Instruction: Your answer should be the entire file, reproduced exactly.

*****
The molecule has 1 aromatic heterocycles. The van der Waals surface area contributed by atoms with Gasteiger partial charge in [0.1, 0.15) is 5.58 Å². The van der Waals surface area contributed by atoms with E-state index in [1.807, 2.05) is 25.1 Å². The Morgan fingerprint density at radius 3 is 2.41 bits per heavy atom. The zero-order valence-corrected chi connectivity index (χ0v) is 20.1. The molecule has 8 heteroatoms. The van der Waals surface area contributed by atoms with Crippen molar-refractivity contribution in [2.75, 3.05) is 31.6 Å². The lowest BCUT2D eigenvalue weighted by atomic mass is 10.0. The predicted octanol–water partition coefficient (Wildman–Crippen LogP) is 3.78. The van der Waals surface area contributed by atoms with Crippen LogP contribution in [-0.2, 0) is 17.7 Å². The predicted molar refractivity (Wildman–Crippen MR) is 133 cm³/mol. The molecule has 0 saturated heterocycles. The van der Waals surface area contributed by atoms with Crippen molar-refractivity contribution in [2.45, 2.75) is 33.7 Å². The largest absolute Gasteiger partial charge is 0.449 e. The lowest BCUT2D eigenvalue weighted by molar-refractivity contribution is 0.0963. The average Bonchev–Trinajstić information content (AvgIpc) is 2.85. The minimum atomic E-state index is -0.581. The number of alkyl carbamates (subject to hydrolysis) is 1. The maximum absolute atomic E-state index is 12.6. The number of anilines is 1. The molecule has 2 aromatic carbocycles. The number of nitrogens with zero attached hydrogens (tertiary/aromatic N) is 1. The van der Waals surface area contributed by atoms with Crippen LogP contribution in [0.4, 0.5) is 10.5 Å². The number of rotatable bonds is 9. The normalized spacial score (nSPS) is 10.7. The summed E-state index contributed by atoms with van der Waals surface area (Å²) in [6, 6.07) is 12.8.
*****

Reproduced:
The molecule has 1 aromatic heterocycles. The van der Waals surface area contributed by atoms with Gasteiger partial charge in [0.1, 0.15) is 5.58 Å². The van der Waals surface area contributed by atoms with E-state index in [1.807, 2.05) is 25.1 Å². The Morgan fingerprint density at radius 3 is 2.41 bits per heavy atom. The zero-order valence-corrected chi connectivity index (χ0v) is 20.1. The molecule has 8 heteroatoms. The van der Waals surface area contributed by atoms with Crippen molar-refractivity contribution in [2.75, 3.05) is 31.6 Å². The lowest BCUT2D eigenvalue weighted by atomic mass is 10.0. The predicted octanol–water partition coefficient (Wildman–Crippen LogP) is 3.78. The van der Waals surface area contributed by atoms with Crippen LogP contribution in [-0.2, 0) is 17.7 Å². The predicted molar refractivity (Wildman–Crippen MR) is 133 cm³/mol. The molecule has 0 saturated heterocycles. The van der Waals surface area contributed by atoms with Crippen molar-refractivity contribution in [2.45, 2.75) is 33.7 Å². The largest absolute Gasteiger partial charge is 0.449 e. The lowest BCUT2D eigenvalue weighted by molar-refractivity contribution is 0.0963. The average Bonchev–Trinajstić information content (AvgIpc) is 2.85. The minimum atomic E-state index is -0.581. The number of alkyl carbamates (subject to hydrolysis) is 1. The maximum absolute atomic E-state index is 12.6. The number of anilines is 1. The molecule has 2 aromatic carbocycles. The number of nitrogens with zero attached hydrogens (tertiary/aromatic N) is 1. The van der Waals surface area contributed by atoms with Crippen LogP contribution in [0.4, 0.5) is 10.5 Å². The number of rotatable bonds is 9. The normalized spacial score (nSPS) is 10.7. The summed E-state index contributed by atoms with van der Waals surface area (Å²) in [6, 6.07) is 12.8.